Abnormal psychology merely defined as behavior that is other than normal. However, other aspects have to be taken into account before an individual is categorized as normal; their culture, religion, and mind/body have significant effects on behavior.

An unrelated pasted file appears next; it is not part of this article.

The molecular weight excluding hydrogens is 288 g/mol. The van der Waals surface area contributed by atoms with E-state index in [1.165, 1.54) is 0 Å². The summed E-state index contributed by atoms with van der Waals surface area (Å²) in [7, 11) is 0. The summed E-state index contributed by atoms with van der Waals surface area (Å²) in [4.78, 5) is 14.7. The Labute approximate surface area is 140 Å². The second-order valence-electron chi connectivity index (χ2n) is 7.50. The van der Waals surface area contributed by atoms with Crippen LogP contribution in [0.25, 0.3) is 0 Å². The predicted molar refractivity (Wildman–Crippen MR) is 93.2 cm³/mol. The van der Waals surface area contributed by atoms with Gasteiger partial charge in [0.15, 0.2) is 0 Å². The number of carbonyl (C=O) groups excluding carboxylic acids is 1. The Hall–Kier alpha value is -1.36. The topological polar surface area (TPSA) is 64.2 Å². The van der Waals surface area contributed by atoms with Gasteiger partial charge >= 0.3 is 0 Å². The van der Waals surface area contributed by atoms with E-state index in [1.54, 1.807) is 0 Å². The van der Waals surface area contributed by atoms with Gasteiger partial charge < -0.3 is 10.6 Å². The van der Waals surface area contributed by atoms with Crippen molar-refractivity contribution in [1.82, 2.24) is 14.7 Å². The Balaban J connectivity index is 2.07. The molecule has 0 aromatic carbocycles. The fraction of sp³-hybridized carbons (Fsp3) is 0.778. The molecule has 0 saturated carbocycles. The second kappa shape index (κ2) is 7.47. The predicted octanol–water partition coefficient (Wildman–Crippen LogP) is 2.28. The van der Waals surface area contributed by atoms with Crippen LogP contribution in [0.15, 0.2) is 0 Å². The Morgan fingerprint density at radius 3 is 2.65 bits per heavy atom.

Culture can be described as a representation of ones background and heritage, the views of music, art, and food are all taken into account when viewing an individual’s culture. Culture is actually a psychological word that describes a range of learned behaviors according individuals ethnic and social beliefs. There are variances in the understanding of abnormal behavior among different cultures. Which has an influence on how abnormalities are diagnosed and…show more content… Asian and Latino Cultures avoid expressing themselves in an emotional or distressing type of manor, rather they express anxiety in a physical way. In these cultures the expression of emotion is highly stigmatized and the expression of any emotion to a member outside the individuals immediate family is strongly discouraged (parker, 2011). Psychological disorders affect different cultures at different rates, for example a study of the different racial groups of the United States, viewed individuals over a lifetime and African Americans are significantly less likely than whites to become de- pressed, while the rate of depression for Latinos falls about midway between these two groups (parker, 2011). Depression is defined as an individual having a disorder with mood changes, social interactions, and physical functions. Depression is common for the American Culture and not so common in internationally such as Asian cultures. One reason for this statistics is that Asian people tend to live in an extending family setting. Which social support can be administered immediately for soothing results (parker, 2011). Diagnosing practice of the Chinese have varied over the years, and possibly for that reason depression rates that have been reported are inaccurate. “For example, Chinese psychiatrists have tended to take a broad diagnostic view of schizophrenia, with the result that some patients with affective disorders